Login

Login

To access this feature, please Log In or Register for your Casebriefs Account.

Add to Library

Add

Search

Login
Register

Fox v. Lummus Company

    Brief Fact Summary.

    Fox (plaintiff) sued Lummus Company (defendant) for unpaid portions of his salary.

    Synopsis of Rule of Law.

    When a defendant moves to dismiss, strike, or for a more definite statement, the court should grant it when the defendant cannot be held liable solely based on the plaintiff’s allegations.

    Facts.

    Plaintiff was employed by the defendant and executed an employment contract, which provided the plaintiff’s salary would be reduced monthly, to equalize after taxes of other employees of different nationalities. The salary was to be reduced by a theoretical amount. No tax was ever levied by the government and the plaintiff brought suit for the unpaid portion. The plaintiff alleged breach of contract, unjust enrichment, quasi contract, and that the defendant continually pressured him to resign, causing mental distress, and seeking $100,000 in damages. Defendant moved to dismiss under Federal Rule of Civil Procedure 12 (b)(6) for failure to state a claim. The defendant also moved for a more definite statement of his claim they pressure him to resign and motion to strike his request for damages stemming from mental injuries, all under rule 12.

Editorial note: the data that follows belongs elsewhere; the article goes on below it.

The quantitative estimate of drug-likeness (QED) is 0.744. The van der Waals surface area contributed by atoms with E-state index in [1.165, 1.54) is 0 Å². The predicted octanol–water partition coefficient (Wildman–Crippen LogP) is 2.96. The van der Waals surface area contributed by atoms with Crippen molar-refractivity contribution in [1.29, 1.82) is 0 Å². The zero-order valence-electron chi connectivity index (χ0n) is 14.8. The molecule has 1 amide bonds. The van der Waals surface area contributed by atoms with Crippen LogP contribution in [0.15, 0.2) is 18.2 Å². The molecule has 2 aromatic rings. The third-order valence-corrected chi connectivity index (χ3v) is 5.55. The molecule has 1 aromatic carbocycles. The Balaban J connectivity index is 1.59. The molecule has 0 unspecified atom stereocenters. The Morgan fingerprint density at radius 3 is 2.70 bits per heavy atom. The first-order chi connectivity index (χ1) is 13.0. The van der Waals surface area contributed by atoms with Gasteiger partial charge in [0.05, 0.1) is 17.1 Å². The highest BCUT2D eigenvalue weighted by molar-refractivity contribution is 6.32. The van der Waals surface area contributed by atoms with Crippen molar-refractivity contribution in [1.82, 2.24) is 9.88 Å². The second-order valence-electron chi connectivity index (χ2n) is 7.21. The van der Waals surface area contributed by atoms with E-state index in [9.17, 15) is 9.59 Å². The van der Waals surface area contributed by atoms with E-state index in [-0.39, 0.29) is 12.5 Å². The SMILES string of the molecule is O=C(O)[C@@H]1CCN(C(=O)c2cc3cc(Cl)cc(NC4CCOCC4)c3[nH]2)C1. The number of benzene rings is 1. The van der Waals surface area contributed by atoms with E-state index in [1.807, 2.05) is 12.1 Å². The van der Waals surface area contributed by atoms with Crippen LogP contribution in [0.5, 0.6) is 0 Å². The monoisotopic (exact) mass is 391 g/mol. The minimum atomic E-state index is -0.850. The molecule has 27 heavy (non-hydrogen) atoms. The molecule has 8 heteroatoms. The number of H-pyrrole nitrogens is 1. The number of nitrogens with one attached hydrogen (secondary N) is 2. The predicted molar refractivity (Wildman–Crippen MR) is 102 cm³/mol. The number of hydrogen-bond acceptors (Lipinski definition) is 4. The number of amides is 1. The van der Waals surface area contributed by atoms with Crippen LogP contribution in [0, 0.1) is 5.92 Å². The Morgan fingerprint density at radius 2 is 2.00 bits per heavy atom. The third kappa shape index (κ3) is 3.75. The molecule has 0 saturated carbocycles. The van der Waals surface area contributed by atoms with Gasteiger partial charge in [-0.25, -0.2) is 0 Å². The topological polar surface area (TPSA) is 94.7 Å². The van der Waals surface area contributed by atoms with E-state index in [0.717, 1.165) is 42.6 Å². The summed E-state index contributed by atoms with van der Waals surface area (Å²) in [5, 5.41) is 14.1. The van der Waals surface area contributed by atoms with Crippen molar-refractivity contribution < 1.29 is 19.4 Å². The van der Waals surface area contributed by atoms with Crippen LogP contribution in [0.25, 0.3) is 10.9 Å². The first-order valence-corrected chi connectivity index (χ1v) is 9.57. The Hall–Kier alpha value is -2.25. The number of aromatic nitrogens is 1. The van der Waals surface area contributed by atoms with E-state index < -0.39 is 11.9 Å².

Issue.

    Whether when a defendant moves to dismiss, strike, or for a more definite statement, the court should grant it when the defendant cannot be held liable solely based on the plaintiff’s allegations.

    Held.

    Yes. When a defendant moves to dismiss, strike, or for a more definite statement, the court should grant it when the defendant cannot be held liable solely based on the plaintiff’s allegations.

    Discussion.

    The court should grant the defendant’s motion to dismiss regarding the breach of contract because there was no breach, because the contract said that the defendant would reduce the taxes, which they did. The plaintiff cannot recover under unjust enrichment and quasi contract because those are equitable remedies only available when there is in fact no contract. The plaintiff’s accusation of mental distress from “pressuring” was to ambiguous and required a motion for a more definite statement. He must be more specific. The motion to strike should be granted because those alleged damages from mental distress are non-economic and cannot be recovered in an employment case.


    Create New Group

      Casebriefs is concerned with your security, please complete the following